New class action interrupts dog days in Madison County

Steve Gonzalez Jul. 29, 2005, 6:33am

Ending a near three-month drought of class action lawsuits since a restrictive federal law was enacted, Alton plaintiff’s attorney Lanny Darr filed suit against Affirmative Insurance Company because it would only reimburse him $18.90 per day for a rental vehicle.

While it is not the first class action lawsuit filed in Madison County since President George W. Bush signed the Class Action Fairness Act into law Feb. 18, Darr's new case filed July 11 is the fourth of five filed in that period in which Darr, of Schrempf, Blaine, Kelly, & Darr, has been associated.

Darr is the plaintiff's attorney in these other post-Class Action Fairness Act Madison County suits: Locklear Electric v. NAPP for unsolicited faxes, filed Feb. 23; Kyle Stark v. Madison Mutual over medical repayment, filed March 11; Kesha Manning v. BA for moldy conditions at an apartment complex and Locklear v. Inprovenet Inc. for unsolicited faxes both filed April 18.

In the new case, Darr claims he was involved in an auto accident Feb. 14 with Walter Price, who was negligent and insured by Affirmative.

“Affirmative refused to lease a vehicle for Darr and failed to reimburse for an amount greater than $18.90 per day, which is illegal under Illinois law,” the complaint states. Darr claims he could not drive his Ford Explorer for several days while it was being repaired.

According to the complaint, common questions of law and fact predominate over any questions affecting only individual members of the class, which include whether Affirmative acted illegally when it:

  • refused to pay more than $18.90 a day for a substitute rental car;

  • represented to Darr and other class members that they only reimbursed $18.90 regardless of the vehicle damaged or the needs of the owner of the damaged vehicle;

  • concealed that they may reimburse more than $18.90 per day;

  • failed to rent a vehicle for those incapable of leasing substitute vehicles, either due to financial circumstances, credit history or age; and

  • violated the Illinois Consumer Fraud Act.

    Darr claims he is not seeking an amount greater than $75,000 for his individual damages, and also stipulated no class member damages will exceed $75,000, and the class as a whole is not seeking damages in excess of $5 million.

    He is seeking orders:
  • certifying the class of all Illinois residents involved in a traffic accident with Affirmative’s customers in the past 10 years;
  • declaring Affirmative’s conduct unlawful
  • requiring Affirmative to cease and desist all deceptive, unjust and unreasonable practices;
  • requiring Affirmative to notify and properly disclose to whose they have overcharged; and
  • an award of reasonable attorney fees and costs of the suit, including fees of experts and an award of factual and compensatory damages in an amount less that $75,000 per class member.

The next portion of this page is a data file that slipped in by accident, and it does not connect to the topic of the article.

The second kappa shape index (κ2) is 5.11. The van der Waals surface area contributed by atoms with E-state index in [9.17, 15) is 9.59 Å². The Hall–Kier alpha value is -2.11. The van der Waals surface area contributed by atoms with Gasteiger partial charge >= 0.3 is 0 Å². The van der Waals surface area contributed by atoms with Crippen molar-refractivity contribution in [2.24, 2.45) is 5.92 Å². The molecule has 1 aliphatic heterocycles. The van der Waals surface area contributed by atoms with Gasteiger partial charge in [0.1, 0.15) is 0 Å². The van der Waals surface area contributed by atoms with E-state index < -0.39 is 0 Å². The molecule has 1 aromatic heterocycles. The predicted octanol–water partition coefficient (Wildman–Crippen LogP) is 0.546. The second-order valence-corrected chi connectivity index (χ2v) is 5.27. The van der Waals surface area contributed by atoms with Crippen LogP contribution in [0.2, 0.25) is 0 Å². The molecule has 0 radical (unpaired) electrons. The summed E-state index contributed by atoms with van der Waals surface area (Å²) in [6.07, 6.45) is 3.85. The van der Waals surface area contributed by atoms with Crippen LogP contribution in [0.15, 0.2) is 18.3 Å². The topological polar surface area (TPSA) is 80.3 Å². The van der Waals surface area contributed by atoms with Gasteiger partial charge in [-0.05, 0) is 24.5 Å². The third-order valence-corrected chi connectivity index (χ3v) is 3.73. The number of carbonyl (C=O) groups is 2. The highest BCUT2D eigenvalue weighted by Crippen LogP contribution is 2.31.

Darr is represented Evan Schaeffer of Schaeffer and Lamere in Godfrey.

    While it may seem odd that a plaintiff's lawyer would name himself as the lead victim in a class action lawsuit, Darr is not alone.

    Another area lawyer who has championed a cause for himself includes class action filer John Driscoll, a St. Louis attorney who has filed many Vioxx cases against Merck Pharmaceutical in Madison and St. Clair counties. On Feb. 18, the day President Bush signed the Class Action Fairness Act into law, Driscoll--represented by Belleville attorney Christopher Cueto--filed a class action suit against Pfizer and Pharmacia alleging consumer fraud, but not personal injury.

    Driscoll, an attorney with Brown & Crouppen, "takes great pride in being able to help people receive fair treatment and just compensation," according to the firm's website.

    "He is also very interested in addressing consumer fraud practices and corporate misbehaviors," his profile reads.

    The suit over the prescription pain reliever drug Celebrex claims damages arising from its purchase price. It is alleged that defendants charged too much money for Celebrex, given reports on the drug's safety and efficacy.

    Driscoll's suit was removed to federal court on April 8.

    Lance Mallon, a plaintiff's attorney from Wood River is another example of victim's advocate-turned victim.

    In April of 2004, Mallon filed a consumer fraud class action lawsuit against California-based Seagate Technology, the world’s largest supplier of computer disc media.

    Nowhere in the complaint does it state that Mallon had any problems with his Seagate products. It states that Seagate knowingly, recklessly or negligently committed unfair and deceptive acts with respect to the true quality and capability of its product.

    Mallon claims that had he known that the Seagate tape drive systems possessed an extremely high failure rate, he would not have purchased the system, or he would have negotiated a lower price.

    “Plaintiff and class have been damaged as a proximate result of defendants’ course of conduct and violations of the Consumer Fraud Acts in that they purchased a product that did not have the advertised operational capacity,” the complaint states.

  • More News